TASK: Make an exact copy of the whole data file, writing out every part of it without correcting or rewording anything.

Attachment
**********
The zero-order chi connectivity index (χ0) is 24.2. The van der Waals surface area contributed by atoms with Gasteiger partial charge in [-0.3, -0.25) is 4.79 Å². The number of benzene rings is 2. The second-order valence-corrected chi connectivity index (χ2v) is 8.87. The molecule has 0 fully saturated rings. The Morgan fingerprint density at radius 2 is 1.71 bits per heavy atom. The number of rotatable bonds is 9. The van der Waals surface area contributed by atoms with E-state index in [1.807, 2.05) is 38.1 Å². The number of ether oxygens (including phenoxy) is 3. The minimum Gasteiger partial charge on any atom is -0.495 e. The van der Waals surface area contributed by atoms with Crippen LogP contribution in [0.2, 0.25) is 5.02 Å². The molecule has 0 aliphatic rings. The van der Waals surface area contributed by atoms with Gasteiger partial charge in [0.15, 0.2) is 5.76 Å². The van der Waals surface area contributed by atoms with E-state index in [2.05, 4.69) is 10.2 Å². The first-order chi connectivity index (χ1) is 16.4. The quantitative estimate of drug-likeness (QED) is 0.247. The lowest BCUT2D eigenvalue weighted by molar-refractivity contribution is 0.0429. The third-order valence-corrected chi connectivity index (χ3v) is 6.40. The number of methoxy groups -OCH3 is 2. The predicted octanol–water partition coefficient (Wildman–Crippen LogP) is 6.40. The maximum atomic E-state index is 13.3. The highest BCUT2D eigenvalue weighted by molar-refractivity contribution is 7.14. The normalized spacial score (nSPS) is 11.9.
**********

The zero-order chi connectivity index (χ0) is 24.2. The van der Waals surface area contributed by atoms with Gasteiger partial charge in [-0.3, -0.25) is 4.79 Å². The number of benzene rings is 2. The second-order valence-corrected chi connectivity index (χ2v) is 8.87. The molecule has 0 fully saturated rings. The Morgan fingerprint density at radius 2 is 1.71 bits per heavy atom. The number of rotatable bonds is 9. The van der Waals surface area contributed by atoms with E-state index in [1.807, 2.05) is 38.1 Å². The number of ether oxygens (including phenoxy) is 3. The minimum Gasteiger partial charge on any atom is -0.495 e. The van der Waals surface area contributed by atoms with Crippen LogP contribution in [0.2, 0.25) is 5.02 Å². The molecule has 0 aliphatic rings. The van der Waals surface area contributed by atoms with Gasteiger partial charge in [0.15, 0.2) is 5.76 Å². The van der Waals surface area contributed by atoms with E-state index in [2.05, 4.69) is 10.2 Å². The first-order chi connectivity index (χ1) is 16.4. The quantitative estimate of drug-likeness (QED) is 0.247. The lowest BCUT2D eigenvalue weighted by molar-refractivity contribution is 0.0429. The third-order valence-corrected chi connectivity index (χ3v) is 6.40. The number of methoxy groups -OCH3 is 2. The predicted octanol–water partition coefficient (Wildman–Crippen LogP) is 6.40. The maximum atomic E-state index is 13.3. The highest BCUT2D eigenvalue weighted by molar-refractivity contribution is 7.14. The normalized spacial score (nSPS) is 11.9.